I suddenly realized that – DUH! The Gloria is Christmas! We’re singing with the angels (in the new translation at least) — “Glory to God in the highest, and peace on earth to men of goodwill”! It’s CHRISTMAS!

The start of Mass is the Annunciation. That time when the priest says, the Lord be with you — he’s talking Emmanuel. It’s like Gabriel and Mary all in one!

The Gloria is Christmas, the Liturgy of the Word is the public life of Christ, the Creed is Peter and the rest believing. Then everything from the Offertory on is the Last Supper, the Crucifixion, and the Resurrection. (Well, that part I did know.) Then after Communion, the Lord sends us on our way with the Great Commission. When the Real Presence is no longer present within us, it’s Ascension. And the whole time we look toward the East, if we do, we’re looking toward the Second Coming.

We covered the Mass at least two different years in religion class or CCD. Why didn’t anybody tell me? Why didn’t I realize? It was so blindingly obvious!!!

(Now watch. Somebody in the comments will cite something I’ve read, or should have read, that says exactly this thing; and then I will feel stupid. Stupid-er.)

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Sor Juana to Fr. Kino, S.J.

Padre Eusebio Francisco Chini (aka Kino) was a well-known Jesuit missionary in California and the Southwest, whose advocacy for the Indians and founding of the cattle industry have led some to call him the first cowboy of the American West.

But, like pretty much all Jesuits back then, he was also supposed to make scientific observations on earthquakes and astronomical events, and send them to his superiors, along with all his other reports. Apparently, he at one point observed a comet, and wrote about it.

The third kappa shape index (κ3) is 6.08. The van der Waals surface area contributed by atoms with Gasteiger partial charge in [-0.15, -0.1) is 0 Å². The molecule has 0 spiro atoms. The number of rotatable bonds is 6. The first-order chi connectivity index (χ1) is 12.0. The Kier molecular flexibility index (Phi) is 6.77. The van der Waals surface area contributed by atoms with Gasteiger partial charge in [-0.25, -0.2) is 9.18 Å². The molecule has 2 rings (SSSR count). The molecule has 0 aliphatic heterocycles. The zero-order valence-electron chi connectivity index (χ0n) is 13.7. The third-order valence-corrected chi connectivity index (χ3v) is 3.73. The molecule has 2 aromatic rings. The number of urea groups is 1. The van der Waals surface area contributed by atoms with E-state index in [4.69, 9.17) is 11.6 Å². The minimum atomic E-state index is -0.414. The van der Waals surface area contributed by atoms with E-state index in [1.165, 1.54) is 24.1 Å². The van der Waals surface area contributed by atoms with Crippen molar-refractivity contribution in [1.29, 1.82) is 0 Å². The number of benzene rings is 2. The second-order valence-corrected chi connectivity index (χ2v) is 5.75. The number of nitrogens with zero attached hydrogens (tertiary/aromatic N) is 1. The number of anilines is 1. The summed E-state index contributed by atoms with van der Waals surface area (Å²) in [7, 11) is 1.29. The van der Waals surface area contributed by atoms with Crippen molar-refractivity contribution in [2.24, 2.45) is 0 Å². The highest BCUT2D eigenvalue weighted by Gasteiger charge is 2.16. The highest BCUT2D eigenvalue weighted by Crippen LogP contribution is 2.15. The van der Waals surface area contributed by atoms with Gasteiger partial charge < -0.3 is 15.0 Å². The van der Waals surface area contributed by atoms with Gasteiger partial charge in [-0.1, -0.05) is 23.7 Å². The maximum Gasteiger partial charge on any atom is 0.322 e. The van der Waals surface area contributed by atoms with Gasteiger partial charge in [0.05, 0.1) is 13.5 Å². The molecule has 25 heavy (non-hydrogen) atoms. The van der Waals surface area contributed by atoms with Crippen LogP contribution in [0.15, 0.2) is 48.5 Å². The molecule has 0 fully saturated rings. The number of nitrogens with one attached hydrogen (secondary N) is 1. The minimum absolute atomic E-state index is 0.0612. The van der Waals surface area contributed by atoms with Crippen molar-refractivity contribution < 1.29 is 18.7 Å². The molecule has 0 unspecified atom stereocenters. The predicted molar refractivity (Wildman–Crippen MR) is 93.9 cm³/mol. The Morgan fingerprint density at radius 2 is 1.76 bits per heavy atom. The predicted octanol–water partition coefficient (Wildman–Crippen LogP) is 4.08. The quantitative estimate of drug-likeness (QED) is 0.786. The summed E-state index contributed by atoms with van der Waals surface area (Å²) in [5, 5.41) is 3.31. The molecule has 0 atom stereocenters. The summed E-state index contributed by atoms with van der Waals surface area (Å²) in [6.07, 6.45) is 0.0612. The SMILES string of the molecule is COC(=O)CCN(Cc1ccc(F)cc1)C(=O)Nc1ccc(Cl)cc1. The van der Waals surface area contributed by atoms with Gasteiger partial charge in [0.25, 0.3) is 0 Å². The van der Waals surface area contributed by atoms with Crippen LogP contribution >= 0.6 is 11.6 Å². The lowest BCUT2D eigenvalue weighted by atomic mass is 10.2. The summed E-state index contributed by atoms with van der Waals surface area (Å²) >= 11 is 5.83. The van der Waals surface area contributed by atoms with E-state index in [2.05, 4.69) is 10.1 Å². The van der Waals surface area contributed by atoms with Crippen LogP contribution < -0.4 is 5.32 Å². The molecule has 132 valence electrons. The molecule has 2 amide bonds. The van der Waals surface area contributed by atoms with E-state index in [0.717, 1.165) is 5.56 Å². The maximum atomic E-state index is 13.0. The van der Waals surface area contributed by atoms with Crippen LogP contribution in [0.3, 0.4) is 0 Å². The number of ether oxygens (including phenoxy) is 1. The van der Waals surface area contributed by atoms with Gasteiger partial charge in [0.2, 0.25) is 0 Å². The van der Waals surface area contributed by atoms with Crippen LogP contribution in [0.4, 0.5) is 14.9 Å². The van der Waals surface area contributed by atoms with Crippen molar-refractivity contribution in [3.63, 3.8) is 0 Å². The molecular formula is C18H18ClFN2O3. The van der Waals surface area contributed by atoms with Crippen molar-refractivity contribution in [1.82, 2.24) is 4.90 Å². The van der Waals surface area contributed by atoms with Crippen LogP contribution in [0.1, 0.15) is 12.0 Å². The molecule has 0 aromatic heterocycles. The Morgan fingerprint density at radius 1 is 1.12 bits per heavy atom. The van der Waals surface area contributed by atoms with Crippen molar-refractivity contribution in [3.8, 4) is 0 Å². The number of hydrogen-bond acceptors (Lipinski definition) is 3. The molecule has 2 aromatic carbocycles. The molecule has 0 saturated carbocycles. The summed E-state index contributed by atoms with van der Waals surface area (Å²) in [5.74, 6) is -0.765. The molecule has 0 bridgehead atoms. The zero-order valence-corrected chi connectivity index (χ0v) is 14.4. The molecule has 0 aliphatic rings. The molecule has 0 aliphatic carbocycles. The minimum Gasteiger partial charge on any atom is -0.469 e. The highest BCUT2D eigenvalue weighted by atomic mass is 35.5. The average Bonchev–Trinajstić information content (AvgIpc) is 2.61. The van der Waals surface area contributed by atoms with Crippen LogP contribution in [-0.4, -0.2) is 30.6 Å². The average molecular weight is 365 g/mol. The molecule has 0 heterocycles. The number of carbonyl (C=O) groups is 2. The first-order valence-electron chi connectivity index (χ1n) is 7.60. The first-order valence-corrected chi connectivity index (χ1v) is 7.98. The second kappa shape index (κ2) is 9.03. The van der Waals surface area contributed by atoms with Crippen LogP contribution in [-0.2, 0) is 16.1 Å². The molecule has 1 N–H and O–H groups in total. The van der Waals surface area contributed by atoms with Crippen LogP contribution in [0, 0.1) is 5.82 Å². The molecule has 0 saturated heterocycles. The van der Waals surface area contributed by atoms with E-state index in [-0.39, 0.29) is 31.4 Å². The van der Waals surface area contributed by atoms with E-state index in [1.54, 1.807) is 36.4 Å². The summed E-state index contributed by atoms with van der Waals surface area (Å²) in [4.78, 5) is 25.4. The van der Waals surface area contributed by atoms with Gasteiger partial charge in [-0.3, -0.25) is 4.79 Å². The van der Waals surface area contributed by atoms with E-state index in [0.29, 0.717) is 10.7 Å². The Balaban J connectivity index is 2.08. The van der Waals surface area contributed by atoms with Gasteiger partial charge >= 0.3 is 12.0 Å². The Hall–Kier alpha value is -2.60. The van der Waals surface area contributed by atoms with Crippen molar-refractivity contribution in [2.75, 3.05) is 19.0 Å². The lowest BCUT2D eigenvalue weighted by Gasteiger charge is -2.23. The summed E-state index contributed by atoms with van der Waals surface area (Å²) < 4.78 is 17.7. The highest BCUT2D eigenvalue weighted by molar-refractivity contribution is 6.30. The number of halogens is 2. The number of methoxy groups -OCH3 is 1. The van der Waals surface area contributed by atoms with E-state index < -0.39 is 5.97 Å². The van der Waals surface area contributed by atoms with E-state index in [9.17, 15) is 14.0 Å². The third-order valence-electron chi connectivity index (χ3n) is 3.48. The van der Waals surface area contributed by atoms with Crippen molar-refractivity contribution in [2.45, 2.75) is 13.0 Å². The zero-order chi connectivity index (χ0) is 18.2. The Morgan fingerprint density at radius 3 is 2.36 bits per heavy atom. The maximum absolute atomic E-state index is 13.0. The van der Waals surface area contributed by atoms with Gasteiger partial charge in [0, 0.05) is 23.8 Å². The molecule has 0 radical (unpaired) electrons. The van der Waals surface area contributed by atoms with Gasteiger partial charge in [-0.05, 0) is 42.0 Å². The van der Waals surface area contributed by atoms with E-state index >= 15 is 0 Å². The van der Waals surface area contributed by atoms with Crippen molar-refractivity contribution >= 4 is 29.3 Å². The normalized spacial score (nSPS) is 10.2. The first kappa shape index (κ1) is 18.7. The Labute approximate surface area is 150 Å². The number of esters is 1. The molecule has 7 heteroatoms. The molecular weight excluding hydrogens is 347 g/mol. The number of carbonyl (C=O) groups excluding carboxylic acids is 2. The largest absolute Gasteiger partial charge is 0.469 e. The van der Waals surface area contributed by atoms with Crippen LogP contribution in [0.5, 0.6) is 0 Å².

Sor Juana Ines de la Cruz, the renowned Mexican poet and Hieronymite sister, wrote a sonnet to him on this occasion. Which I have just found today, in the many wonderful facsimile editions of her stuff available online.

From Inundación castálida de la única poetisa, musa décima, Soror Juana Inés de la Cruz… : que en varios metros, idiomas, y estilos, fertiliza varios assumptos; con elegantes, sutiles, claros, ingeniosos, útiles versos : para enseñanza, recreo, y admiración.

Sonnet. Applauds the Astronomical science of Father Eusebio Francisco Kino, S.J., of the Company of Jesus, who wrote of the Comet that appeared in the year ’80, and absolved it of the Ominous.

Aunque es clara del Cielo la luz pura,
clara la Luna, y claras las estrellas,
y claras las efimeras centellas,
que el ayre eléva, y el incendio apura;

Aunque es el rayo claro, cuya dura
produccion, cuesta al viento mil querellas,
y el relámpago, que hizo de sus huellas
medrosa luz en la tiniebla obscura;

Todo el conocimiento torpe humano
se estuvo obscuro, sin que las mortales
plumas pudiessen ser, con buelo ufano,

Icaros de discursos racionales;
hasta que al tuyo, Eusebio soberano,
les dió luz á las luzes celestiales.

Here’s my translation. It cheats quite a bit with the measure and scansion, alas for my lack of cleverness.

Still bright, the pure light from the sky,
Bright is the moon, and bright the stars,
And bright, th’ephemeral flashes are
That lift the air; their fires purify.

Still bright the ray — so arduously made,
It cost the wind a thousand times to wince,
And bright the lightning, that from its footprints
Made shrinking coward light in the dark cloud shade.

All lumb’ring human knowledge’s light
Made itself dark, without which mortals might
have all had feathers, with a joyful flight,
The Icaruses of discourse rational;
until, sovereign Eusebio, the light
you gave to all the lights celestial.